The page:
Maths powers Google auction strategy
- 4 July 2011
- From the section Technology
Google's bids for a pool of wireless patents were based on mathematical constants, say sources.
The portfolio of 6,000 patents was auctioned to realise some value from the assets of bankrupt telecoms firm Nortel.
During the sale, Google's bids were based on pi, other constants and the distance between the Earth and the Sun.
Google lost the auction as a consortium including Apple and Microsoft made the winning bid of $4.5bn (£2.8bn).
"Google was bidding with numbers that were not even numbers," a source involved in the auction told the Reuters news agency.
The sale of the patent portfolio started as a five-way scrap between two separate consortia and individual firms including Google and Intel.
Initial estimates suggested the portfolio would attract around $2bn (£1.24bn) but the four days of intense bidding saw the total rise sharply.
During its bids, Google picked numbers including Brun's constant and Meissel-Mertens constant that were said to have "puzzled" others involved in the auction. When bids from rivals hit $3bn, Google reportedly bid pi, $3.14159bn, to up the ante.
"Either they were supremely confident or they were bored," Reuters' source said.
It is not clear what inspired Google to draw on obscure mathematics for its bids. However, Google co-founder Sergey Brin is widely acknowledged to be a maths prodigy and the bids may reveal his influence.
As the bids got bigger some firms dropped out and others became partners to pool their resources. From going it alone, Apple joined a consortium that included Microsoft, Research In Motion and Sony.
"It did become clear to us very quickly that this was something that a bunch of big companies with humongous balance sheets had decided was strategic for them," said John Amster, Chief Executive of RPX that led one consortium. The RPX-led group dropped out as the price climbed.
Ultimately the portfolio was being fought over by two groups: Google and Intel on one side and the Microsoft/Apple-led consortium on the other.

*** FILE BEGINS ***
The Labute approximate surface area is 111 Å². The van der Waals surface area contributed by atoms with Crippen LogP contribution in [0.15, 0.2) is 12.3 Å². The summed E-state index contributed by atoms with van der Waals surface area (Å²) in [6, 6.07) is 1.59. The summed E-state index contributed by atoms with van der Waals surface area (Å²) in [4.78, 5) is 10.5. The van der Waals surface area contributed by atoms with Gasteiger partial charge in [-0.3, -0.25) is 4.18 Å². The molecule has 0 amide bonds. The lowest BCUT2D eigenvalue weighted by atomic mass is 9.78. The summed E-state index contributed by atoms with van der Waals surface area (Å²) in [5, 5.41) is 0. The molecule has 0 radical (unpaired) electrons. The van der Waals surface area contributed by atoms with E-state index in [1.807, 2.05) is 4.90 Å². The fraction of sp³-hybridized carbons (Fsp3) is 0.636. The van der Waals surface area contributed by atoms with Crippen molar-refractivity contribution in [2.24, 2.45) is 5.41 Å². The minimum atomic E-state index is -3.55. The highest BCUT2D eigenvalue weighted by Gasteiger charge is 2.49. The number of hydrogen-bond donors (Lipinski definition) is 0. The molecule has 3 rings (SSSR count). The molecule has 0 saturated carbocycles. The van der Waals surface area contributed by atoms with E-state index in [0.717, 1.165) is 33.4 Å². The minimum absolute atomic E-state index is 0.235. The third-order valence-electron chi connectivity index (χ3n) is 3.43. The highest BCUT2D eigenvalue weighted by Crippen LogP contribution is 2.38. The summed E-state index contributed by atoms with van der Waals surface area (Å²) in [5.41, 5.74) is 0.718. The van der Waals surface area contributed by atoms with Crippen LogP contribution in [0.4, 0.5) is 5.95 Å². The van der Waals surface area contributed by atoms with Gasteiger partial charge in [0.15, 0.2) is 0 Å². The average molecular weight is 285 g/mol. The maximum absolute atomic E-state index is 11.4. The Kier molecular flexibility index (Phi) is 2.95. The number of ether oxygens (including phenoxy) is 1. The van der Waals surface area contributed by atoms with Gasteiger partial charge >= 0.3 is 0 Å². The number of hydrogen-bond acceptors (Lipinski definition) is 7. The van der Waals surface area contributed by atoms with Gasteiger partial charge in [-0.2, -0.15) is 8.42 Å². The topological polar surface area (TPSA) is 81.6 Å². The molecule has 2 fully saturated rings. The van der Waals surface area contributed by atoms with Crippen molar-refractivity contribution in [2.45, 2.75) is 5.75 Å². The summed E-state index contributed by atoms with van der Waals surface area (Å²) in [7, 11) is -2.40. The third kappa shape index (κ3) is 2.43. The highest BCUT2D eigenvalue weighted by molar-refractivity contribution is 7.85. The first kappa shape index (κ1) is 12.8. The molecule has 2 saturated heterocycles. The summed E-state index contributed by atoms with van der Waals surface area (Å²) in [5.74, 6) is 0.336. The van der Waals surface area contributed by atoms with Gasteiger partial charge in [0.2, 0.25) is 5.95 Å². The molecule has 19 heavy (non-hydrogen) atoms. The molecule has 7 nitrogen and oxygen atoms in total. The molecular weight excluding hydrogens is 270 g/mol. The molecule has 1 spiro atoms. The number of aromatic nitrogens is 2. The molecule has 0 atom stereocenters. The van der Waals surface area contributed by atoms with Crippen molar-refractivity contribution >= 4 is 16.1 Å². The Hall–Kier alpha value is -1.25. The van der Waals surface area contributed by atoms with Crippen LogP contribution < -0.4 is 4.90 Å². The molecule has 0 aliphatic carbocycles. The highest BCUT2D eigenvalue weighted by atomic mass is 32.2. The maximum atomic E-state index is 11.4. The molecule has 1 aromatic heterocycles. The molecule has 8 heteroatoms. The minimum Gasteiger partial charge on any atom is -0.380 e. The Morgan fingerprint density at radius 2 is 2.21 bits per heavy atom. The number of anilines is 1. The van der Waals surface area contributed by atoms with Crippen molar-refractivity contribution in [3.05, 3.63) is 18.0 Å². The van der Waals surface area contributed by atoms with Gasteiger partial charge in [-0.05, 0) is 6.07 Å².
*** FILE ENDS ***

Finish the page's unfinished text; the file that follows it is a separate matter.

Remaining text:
Google's failure to secure control of the patents could cost it dear in the future, warned intellectual property analyst Florian Mueller.
"I would have thought they would seize this once in a lifetime opportunity to become a new wireless patent player," Mr Mueller told the BBC. "It's not going to have, any time soon, a comparable opportunity to acquire such a diversity of relevant patents in a single purchase."
Currently Google had about 700 patents in its mobile portfolio, he said, many of which relate to using handsets to serve its core competences such as search.
By contrast, he said, the Nortel patents relate to future technologies that will make mobile networks faster and handsets more powerful.
Controlling that, he pointed out, would be very useful as a bargaining chip with rivals. Owning the patents could also ease the burden on firms making Android devices as they would have fewer licence fees to pay.
Use of Android technology from Google is free provided handset makers pipe traffic back to the search giant so it can make money with adverts.
However, the numbers of companies asking for cash to use the non-Google developed technologies found in Android phones was rising, he said.
For instance, Microsoft has announced licensing deals with many Android phone makers including General Dynamics and HTC.
With the control of the patents passing to a consortium that includes firms that are Google's bitter rivals in the mobile phone world, licence fees could increase.
"It's reducing the claim that Android is free to an absurdity," said Mr Mueller.
Google has not issued a formal statement on the auction outcome but has reportedly called it "disappointing".